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Wedding success for the long haul

Kitty and I were married in June, the fourth day, four-thirty o’clock on Saturday afternoon. It was a blissful day and the wedding was beautiful. Everything seemed to be perfect, just as Kitty had meticulously planned it. My future mother-in-law, Sara Harshbarger, made the bride’s exquisite wedding gown, the gowns for the three attendants and for the flower girl, Kitty’s sister, Stephanie, who was five at the time.

It was all so perfect in every detail. Could anything possibly go wrong? We did not think so and as far as we know, nothing did. We were two unlikely people to be marrying each other. Our backgrounds and occupations were so different.

Why do some perfect weddings finally crash, some within a few years, others 10, 20, or 40 years later? What keeps a marriage improving with the passing years?

It is not uncommon to read or hear of the perfect marriage coming apart at the seams and finally being torn to shreds. It happens to politicians, business leaders, top athletes in every sport, pastors, editors, doctors, coal miners, educators, carpenters, truck drivers, professors and among those who rise to the top and to the crowds whose marriages and lives exist in shambles at the bottom of the pile. Nobody is exempt.

If a marriage and a family are to be successfully held together, the building blocks must be painstakingly put together and laid on a solid foundation. The ideal marriage may be made in heaven, but it must be lived on earth with all its problems and filth. How can we do it?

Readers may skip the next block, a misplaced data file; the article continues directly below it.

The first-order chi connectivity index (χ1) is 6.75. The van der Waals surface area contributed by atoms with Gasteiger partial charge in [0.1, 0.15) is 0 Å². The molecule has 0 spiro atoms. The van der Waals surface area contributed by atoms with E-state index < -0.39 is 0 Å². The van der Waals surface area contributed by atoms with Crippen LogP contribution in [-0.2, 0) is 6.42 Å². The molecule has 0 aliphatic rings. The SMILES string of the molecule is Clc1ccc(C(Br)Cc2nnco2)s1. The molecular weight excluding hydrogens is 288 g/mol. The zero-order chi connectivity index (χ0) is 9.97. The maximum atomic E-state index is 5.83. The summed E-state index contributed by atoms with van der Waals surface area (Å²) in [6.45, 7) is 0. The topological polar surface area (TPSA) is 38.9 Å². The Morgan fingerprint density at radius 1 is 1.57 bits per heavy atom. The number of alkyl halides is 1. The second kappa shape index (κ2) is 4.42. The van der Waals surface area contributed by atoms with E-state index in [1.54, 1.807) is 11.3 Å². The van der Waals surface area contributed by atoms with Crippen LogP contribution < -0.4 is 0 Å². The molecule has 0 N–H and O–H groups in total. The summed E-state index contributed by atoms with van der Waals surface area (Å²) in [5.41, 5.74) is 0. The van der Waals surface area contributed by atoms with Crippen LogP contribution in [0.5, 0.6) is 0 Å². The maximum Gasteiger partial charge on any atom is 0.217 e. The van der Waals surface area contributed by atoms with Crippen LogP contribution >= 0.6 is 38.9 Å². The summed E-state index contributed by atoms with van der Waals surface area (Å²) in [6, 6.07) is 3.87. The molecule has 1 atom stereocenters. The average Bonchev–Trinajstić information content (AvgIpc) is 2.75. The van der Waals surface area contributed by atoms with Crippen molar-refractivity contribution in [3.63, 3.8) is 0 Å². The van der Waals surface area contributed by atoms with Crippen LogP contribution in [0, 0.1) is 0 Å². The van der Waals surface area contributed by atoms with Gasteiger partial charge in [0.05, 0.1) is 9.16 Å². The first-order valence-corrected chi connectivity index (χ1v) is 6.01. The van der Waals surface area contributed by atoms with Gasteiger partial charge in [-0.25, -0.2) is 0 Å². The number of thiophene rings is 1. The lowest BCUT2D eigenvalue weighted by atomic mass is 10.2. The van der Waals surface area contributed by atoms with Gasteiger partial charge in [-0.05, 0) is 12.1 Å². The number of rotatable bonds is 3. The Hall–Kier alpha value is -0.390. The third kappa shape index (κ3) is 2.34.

1. Remember the attraction and love that brought you together in the first place. It can be strengthened and repaired. Losing a few pounds might help.

2. You may have looked forward to the night of the wedding when you could finally sleep together. Do so every night as long as you live.

3. Continue doing the things for each other you did during the courtship months and years that were so appealing and impressive. Such things as personal cleanliness, neatness, being a lady and a gentleman, opening doors, holding the chair as your ladylove is being seated.

4. Remembering to say, “thank you”, “please” and “I’m sorry” are still in vogue for those whom you love. I always feel good inside when I’ve done something nice and Kitty sweetly says, “thank you”, with a twinkle in her eye and a smile on her lips.

5. More of us should choose an idyllic lifestyle. Live in a more peaceful, pastoral, rustic, simple and romantic manner. Wanting too much too quickly has spoiled many a marriage.

6. Do not live beyond your income.

7. Seek to live in the will of God. The Bible, among other things, is a romantic book that teaches more about love, sex, families and success than any book I have ever read. If you have any doubts, take the 30-day test. Read it carefully for an hour each day for 30 days. You will have nothing to lose and everything to gain.

Among the hundreds of verses in the Bible that speak of successful marriages these two are in the book of Ephesians 5:28, 23: “So husbands ought to love their own wives as their own bodies; he who loves his wife loves himself.” And “Nevertheless let each one of you in particular so love his own wife as himself, and let the wife see that she respects her husband.”

Here is the key that unlocks the door to marital happiness and success, “Love never fails” (I Corinthians 13:8). American poet, Ralph Waldo Emerson (1803-82) wrote about love: “Our highest word, and the synonym of God.”

Marriage has worked for us for many years and gets more exciting all the time.

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